Gold Coast Bereans

Out of Ghana, West Africa; Christian hearts and critical minds seeking, speaking and writing the truth with love. This is a conversation of a group of friends, now living in the USA and the UK, who have known each other for more than 20 years.

Tuesday, September 18, 2007

Another look at Genesis 3

The deeper question for me and, I believe, the key to answering the questions posed in yesterday’s post is not why the tree was put in the garden but rather, why the Serpent had access to the couple?

Remember that the tree by itself posed no moral threat. By that I am suggesting that without the serpent, the tree was impotent with regard to inciting disobedience. For disobedience to occur, the instrument of disobedience, the Serpent, had to be present as the catalyst. The problem therefore lies with the serpent and not the tree.

Let us consider God’s instruction about the tree as a prohibitive law- a law intended to restrict a particular action. Let us not forget, however, that God gave other commands. In Chapter 1 verse 28, He told Adam and Eve to multiply and fill the earth and to subdue it. Let’s call these laws prescriptive laws because, in contrast to prohibitive laws which instructed Adam and Eve about what not to do, these laws emphasized what they were to do.

Seen this way, one immediately begins to realize that the tree is immaterial to this particular argument because as I stated above, the true source of sin in the Garden of Eden was not the commands, whether prohibitive or prescriptive, but instead, the whispers of the agent of disobedience. In that case, it is not inconceivable to imagine that the Serpent, in the absence of the tree, would have found other ways to tempt Adam and Eve to disobey God’s commands. This would have been so whether God’s instructions were of exclusively prescriptive or prohibitive bend. Incidentally, since the fall, our own flesh has joined Satan in inciting us to disobedience. The laws of God are good; unfortunately, we have internal and external enemies that constantly draw us to break these good laws. In the book of James, he writes we sin because of our own intrinsic propensity to sin following the fall. The parallel situation before the fall is that Adam and Eve sinned because Satan incited them to do so. The Law was not the problem; Satan was.

To ask why did God put the tree in the garden then is to ask the deeper question, is the God of order as Paul calls Him in Corinthians, entitled to make laws? To drive this home, let me consider a different scenario. If rather than the story we have recorded in Genesis, we were told that Adam and Eve fell from grace because, tempted by the Serpent, they refused to multiply, to fill the earth and to subdue it, would we then say God had baited them to acts of disobedience by giving them these particular laws?

All the above brings me to what I consider to be the more important question, why was the Serpent given access to the Garden of Eden? I believe this is best understood in terms of the cosmic struggle between God and Satan that preceded the creation. I have already rambled on quite a bit, so I will stop here. I will, in my next post, reflect on and attempt to answer this question. I will also attempt to expand on what I have shared so far. Stopping here also allows you to comment, to expand or disagree. I welcome your comments. - Gaius Columbus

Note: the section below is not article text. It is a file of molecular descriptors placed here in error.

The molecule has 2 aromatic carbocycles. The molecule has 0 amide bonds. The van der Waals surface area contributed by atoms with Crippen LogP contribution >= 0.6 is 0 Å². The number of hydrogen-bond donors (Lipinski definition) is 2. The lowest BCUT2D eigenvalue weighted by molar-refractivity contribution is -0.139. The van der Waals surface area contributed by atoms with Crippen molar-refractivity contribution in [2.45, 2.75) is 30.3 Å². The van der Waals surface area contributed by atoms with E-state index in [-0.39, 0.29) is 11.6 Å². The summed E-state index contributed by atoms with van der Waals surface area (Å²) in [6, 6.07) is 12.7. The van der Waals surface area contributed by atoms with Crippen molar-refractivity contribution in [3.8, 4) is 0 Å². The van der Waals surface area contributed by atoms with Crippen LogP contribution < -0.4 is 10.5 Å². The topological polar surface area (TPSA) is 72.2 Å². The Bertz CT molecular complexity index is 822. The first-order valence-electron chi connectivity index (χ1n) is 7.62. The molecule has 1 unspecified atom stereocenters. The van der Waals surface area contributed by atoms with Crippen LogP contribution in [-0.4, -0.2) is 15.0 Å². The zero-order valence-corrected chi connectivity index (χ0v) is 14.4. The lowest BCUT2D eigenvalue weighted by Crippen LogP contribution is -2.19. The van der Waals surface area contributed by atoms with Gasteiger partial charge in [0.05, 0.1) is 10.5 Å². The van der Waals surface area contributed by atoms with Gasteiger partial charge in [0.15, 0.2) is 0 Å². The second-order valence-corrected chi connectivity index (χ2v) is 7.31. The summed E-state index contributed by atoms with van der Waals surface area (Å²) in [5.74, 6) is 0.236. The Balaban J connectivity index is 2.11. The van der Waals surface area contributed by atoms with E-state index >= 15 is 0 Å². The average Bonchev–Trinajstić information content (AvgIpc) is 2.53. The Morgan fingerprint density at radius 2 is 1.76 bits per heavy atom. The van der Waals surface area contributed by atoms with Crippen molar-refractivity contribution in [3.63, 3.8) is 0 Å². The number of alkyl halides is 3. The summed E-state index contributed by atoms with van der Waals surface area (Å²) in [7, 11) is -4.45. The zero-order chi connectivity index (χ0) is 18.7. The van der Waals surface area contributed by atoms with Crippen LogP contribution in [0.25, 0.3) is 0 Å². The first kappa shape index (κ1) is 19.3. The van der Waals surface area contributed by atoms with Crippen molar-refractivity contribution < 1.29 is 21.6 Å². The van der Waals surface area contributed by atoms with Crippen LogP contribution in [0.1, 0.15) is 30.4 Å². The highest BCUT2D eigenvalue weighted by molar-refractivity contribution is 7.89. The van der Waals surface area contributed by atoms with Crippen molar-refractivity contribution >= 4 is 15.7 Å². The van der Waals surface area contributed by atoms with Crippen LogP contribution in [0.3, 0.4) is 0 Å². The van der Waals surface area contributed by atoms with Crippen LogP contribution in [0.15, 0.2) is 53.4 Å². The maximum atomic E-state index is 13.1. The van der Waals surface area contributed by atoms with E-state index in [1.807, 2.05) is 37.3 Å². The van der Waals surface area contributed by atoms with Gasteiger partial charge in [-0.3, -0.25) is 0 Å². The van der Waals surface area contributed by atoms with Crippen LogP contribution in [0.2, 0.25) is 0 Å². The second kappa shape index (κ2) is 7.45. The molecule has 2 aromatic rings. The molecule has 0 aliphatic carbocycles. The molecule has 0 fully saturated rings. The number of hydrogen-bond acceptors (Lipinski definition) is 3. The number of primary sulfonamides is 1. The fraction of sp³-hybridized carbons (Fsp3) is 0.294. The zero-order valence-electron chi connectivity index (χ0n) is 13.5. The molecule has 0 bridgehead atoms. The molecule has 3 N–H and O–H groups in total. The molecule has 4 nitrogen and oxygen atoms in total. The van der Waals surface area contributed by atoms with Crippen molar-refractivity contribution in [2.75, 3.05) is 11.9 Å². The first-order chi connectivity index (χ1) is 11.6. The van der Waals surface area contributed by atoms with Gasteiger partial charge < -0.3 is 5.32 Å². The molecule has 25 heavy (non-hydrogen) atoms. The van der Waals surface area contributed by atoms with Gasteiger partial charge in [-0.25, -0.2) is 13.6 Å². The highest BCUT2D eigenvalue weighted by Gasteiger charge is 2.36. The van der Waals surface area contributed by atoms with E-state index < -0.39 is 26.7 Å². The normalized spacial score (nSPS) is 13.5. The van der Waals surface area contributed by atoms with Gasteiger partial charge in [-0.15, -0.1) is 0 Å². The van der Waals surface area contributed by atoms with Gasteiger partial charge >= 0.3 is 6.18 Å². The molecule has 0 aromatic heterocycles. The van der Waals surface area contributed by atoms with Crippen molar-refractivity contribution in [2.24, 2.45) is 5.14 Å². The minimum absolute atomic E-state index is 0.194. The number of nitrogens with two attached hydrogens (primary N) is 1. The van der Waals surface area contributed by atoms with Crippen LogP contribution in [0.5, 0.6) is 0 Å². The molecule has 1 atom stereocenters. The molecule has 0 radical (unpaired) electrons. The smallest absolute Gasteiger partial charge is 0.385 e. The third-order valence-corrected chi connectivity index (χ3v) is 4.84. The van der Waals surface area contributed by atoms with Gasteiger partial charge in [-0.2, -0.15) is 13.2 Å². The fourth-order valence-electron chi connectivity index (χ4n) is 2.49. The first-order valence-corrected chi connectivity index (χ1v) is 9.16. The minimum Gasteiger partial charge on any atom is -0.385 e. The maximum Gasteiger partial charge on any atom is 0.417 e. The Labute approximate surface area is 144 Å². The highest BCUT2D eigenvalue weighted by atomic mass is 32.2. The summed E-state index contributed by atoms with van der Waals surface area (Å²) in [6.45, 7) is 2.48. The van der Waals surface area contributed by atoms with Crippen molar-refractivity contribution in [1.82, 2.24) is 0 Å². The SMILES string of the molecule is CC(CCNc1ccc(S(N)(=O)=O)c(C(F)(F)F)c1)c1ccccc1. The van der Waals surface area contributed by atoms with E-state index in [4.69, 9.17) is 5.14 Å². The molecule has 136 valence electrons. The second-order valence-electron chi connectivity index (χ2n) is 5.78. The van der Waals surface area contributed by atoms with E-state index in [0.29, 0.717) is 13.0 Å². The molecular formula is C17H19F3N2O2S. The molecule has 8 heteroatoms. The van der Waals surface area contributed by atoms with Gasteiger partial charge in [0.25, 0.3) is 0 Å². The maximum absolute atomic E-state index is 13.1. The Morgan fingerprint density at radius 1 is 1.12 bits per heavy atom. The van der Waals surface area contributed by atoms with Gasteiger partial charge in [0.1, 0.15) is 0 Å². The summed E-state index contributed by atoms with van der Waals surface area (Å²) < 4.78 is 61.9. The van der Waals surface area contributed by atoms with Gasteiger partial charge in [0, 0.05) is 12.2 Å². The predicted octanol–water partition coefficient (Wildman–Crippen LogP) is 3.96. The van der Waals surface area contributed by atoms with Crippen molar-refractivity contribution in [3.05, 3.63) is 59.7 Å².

Anonymous Anonymous said...

Clarification: I may have inadvertently left the impression that the tree was wholly irrelevant to this story. I wish to clarify this "misimpression".

In this post, I was merely making the more limited argument that when considering specifically whether the tree was a bait planted to lure man to sin (or to act as a test of his obedience), one could argue that there were other laws and prescriptions that could also have been considered the same way. Indeed, with some work it is not inconceivable that a really crafty enemy--which is the description given to the serpent--may have found other ways to get man to break these other commands as well.

So in that very limited sense the tree was immaterial. This does not mean the tree was immaterial to the story in a more global sense, however. Clearly it was. Together with the tree of life, it represented a very serious moral choice for Adam and Eve in a way that these other commands don't. The singling out of these trees indicate strongly that they had special significance.

As I point out later, the tree of knowledge was the clear obvious target for the serpent because: (1) consequences associated with breaking this particular prohibition were expressly stated by God to be grave; (2) It was prominently displayed (with the tree of life) in the middle of the garden; (3) It had desirable features that made it particularly well suited to the serpent's purposes, which was to deceive man.

In contrast, to ask the man and woman, for example, not to procreate would have had much less appeal as a temptation (would have required a lot more ingenuity). It appears, therefore, that the tree of knowledge was the obvious target because the serpent knew that by getting Adam and Eve to break this particular law he (the serpent) would get the greatest return on his investments. Tragically he was right. Even more amazingly God, our all-loving Heavenly Father, already had a master plan for our redemption and restoration--Jesus Christ our Lord. Amen!

G. Columbus

September 18, 2007 at 11:06 AM  

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